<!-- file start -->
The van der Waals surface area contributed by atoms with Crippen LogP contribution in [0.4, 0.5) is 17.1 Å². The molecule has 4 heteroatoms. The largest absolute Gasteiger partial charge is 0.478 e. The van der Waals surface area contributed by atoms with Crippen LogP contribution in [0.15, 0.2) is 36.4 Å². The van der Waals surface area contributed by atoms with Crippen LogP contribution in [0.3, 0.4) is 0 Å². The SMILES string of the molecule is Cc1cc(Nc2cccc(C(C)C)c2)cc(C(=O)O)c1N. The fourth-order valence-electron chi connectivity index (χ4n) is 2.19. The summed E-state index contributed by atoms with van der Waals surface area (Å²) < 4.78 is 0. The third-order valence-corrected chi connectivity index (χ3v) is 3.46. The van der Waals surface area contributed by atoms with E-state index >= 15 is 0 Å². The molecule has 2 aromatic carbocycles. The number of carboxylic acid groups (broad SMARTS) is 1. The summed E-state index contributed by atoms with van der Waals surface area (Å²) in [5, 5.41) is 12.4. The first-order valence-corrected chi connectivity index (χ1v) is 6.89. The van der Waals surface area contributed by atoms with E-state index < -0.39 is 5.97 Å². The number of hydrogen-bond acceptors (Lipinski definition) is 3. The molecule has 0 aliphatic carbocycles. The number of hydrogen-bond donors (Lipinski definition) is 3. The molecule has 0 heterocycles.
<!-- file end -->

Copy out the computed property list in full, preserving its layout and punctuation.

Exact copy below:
The van der Waals surface area contributed by atoms with Crippen LogP contribution in [0.4, 0.5) is 17.1 Å². The molecule has 4 heteroatoms. The largest absolute Gasteiger partial charge is 0.478 e. The van der Waals surface area contributed by atoms with Crippen LogP contribution in [0.15, 0.2) is 36.4 Å². The van der Waals surface area contributed by atoms with Crippen LogP contribution in [0.3, 0.4) is 0 Å². The SMILES string of the molecule is Cc1cc(Nc2cccc(C(C)C)c2)cc(C(=O)O)c1N. The fourth-order valence-electron chi connectivity index (χ4n) is 2.19. The summed E-state index contributed by atoms with van der Waals surface area (Å²) < 4.78 is 0. The third-order valence-corrected chi connectivity index (χ3v) is 3.46. The van der Waals surface area contributed by atoms with E-state index >= 15 is 0 Å². The molecule has 2 aromatic carbocycles. The number of carboxylic acid groups (broad SMARTS) is 1. The summed E-state index contributed by atoms with van der Waals surface area (Å²) in [5, 5.41) is 12.4. The first-order valence-corrected chi connectivity index (χ1v) is 6.89. The van der Waals surface area contributed by atoms with E-state index < -0.39 is 5.97 Å². The number of hydrogen-bond acceptors (Lipinski definition) is 3. The molecule has 0 aliphatic carbocycles. The number of hydrogen-bond donors (Lipinski definition) is 3. The molecule has 0 heterocycles.